Wayne Joseph’s Blog

Running with the Big Dog

Foods, Know the Good Guys from the Bad Guys

What Your Body Needs   Many people think nothing of eating a double cheeseburger, medium fries and a

medium cola. If you dissect this “meal,” you’ll find that on average, it contains an unbelievable 68 grams of fat (17 teaspoons), almost half of which are saturated; 15 grams of trans fatty acids; 150 mg of cholesterol; 1,200 mg of salt; and 20 teaspoons of sugar (all from the cola)! If you factor in that the fries were probably cooked in hydrogenated cottonseed oil, one of the most heavily pesticide-laden crops in the world, and that the meat, if overcooked, could contain carcinogens, or if undercooked, could result in food poisoning from E. coli, you may agree it’s time to find a new all-American meal.

 The Bad Guys: High levels of saturated fat are consistently linked with elevated blood cholesterol levels, heart disease, insulin resistance and several forms of cancer. Most Americans eat about 40 grams of saturated fat every day, which is twice as much as is considered healthy. Animal products are the greatest source of saturated fats in the Western diet.

For many years, trans fatty acids were considered a relatively minor player in health and disease. Although their impact on total cholesterol is not quite as profound as it is with saturated fats, the overall damage to heart health is worse. Trans fatty acids not only raise total cholesterol, but also lower LDL cholesterol (“good” cholesterol) and potentially increase triglycerides. Gram for gram, the adverse effect of trans fatty acids is estimated to be two to four times greater than that of saturated fatty acids. The most common sources arecrackers, cookies, granola bars, chips and other snack foods, baked goods, margarine, shortening and deep-fried fast foods.

 Cholesterol is made by animals, not plants; all animal foods contain cholesterol, while plant foods are all cholesterol-free. The next time you buy any plant-based food like peanut butter that says “no cholesterol” on the label, realize that is just a sales gimmick. There are several concerns about eating too much cholesterol because it can cause blood cholesterol levels to rise, increasing the risk of blood clots, heart attack and stroke. The recommended daily intake of cholesterol is less than 200 mg, which is a little less than the amount of cholesterol in one egg yolk.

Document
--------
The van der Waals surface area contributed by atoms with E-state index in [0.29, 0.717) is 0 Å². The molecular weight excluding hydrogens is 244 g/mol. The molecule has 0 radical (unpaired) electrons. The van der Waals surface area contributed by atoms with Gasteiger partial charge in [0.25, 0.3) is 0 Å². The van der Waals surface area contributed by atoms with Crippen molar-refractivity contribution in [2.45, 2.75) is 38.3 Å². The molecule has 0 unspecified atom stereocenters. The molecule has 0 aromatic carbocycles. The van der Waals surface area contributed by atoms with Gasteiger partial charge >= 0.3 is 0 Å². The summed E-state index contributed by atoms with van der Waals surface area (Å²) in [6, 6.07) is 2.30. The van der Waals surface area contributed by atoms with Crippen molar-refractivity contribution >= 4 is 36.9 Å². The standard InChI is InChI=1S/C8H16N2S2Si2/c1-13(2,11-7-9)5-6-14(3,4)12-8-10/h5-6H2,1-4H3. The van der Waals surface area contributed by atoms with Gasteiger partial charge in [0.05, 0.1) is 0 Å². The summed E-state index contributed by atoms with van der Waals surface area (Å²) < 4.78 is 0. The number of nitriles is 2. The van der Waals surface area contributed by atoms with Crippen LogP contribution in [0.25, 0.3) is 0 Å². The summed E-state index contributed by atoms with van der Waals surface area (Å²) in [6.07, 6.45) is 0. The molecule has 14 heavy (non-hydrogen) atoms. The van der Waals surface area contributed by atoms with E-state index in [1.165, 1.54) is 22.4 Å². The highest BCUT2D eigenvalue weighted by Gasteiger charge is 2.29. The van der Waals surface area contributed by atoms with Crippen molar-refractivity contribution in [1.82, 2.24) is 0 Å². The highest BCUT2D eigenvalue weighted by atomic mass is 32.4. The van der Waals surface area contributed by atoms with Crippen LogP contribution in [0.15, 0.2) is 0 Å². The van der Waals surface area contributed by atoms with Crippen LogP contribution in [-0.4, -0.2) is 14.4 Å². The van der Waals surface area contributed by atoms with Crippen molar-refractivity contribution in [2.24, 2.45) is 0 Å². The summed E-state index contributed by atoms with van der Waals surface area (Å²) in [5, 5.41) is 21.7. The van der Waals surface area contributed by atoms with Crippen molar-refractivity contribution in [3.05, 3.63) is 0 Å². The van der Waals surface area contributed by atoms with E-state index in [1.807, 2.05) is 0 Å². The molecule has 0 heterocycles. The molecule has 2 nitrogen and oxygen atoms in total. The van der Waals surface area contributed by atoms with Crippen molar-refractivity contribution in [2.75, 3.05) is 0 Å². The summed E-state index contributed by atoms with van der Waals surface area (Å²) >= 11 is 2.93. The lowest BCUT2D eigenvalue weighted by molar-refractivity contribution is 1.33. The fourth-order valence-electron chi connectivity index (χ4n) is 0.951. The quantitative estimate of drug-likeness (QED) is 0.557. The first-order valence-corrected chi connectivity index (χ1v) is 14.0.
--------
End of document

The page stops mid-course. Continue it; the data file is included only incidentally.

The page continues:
The Good Guys: Science has known for a very long time that vegetables, fruits, whole grains, beans, nuts and seeds are healthful foods. Researchers assumed that the substances that made these foods so good for us were the vitamins, minerals and fiber. They were right, but only partly. In the past 20 years, scientists have discovered a whole new set of protective compounds packed within every whole-plant food: phytochemicals and antioxidants. Phytochemicals are natural substances that protect plants against attacks from insects. When we eat plants, these same powerful little protectors go to work on our behalf, with remarkable human health benefits.

  Many phytochemicals are strong antioxidants, neutralizing destructive free radicals. Some phytochemicals provide anticancer support, helping the body rid itself of potent carcinogens. Others protect against cardiovascular disease by helping to reduce the formation of cholesterol, lower blood pressure, decrease blood cholesterol levels, reduce blood clot formation, open blood vessels and decrease damage to blood vessel walls. The list of significant beneficial activities of phytochemicals includes anti-inflammatory, anti-yeast, antibacterial, antifungal, antiviral and immune-enhancing benefits. Which foods are the most efficient phytochemical factories? Vegetables and fruits stand out as being particularly important, although legumes (beans), grains, nuts and seeds are also excellent sources. Choosing a wide variety of colorful, whole-plant foods is the key to a phytochemical-rich diet.

December 6, 2011 - Posted by | Health and Fitness | , , , , , , , , , , , , , , , ,

1 Comment »

  1. Thanks for the reminder especially around this holiday season when temptation is everywhere! love the photos.

    Comment by Tina | December 6, 2011 | Reply


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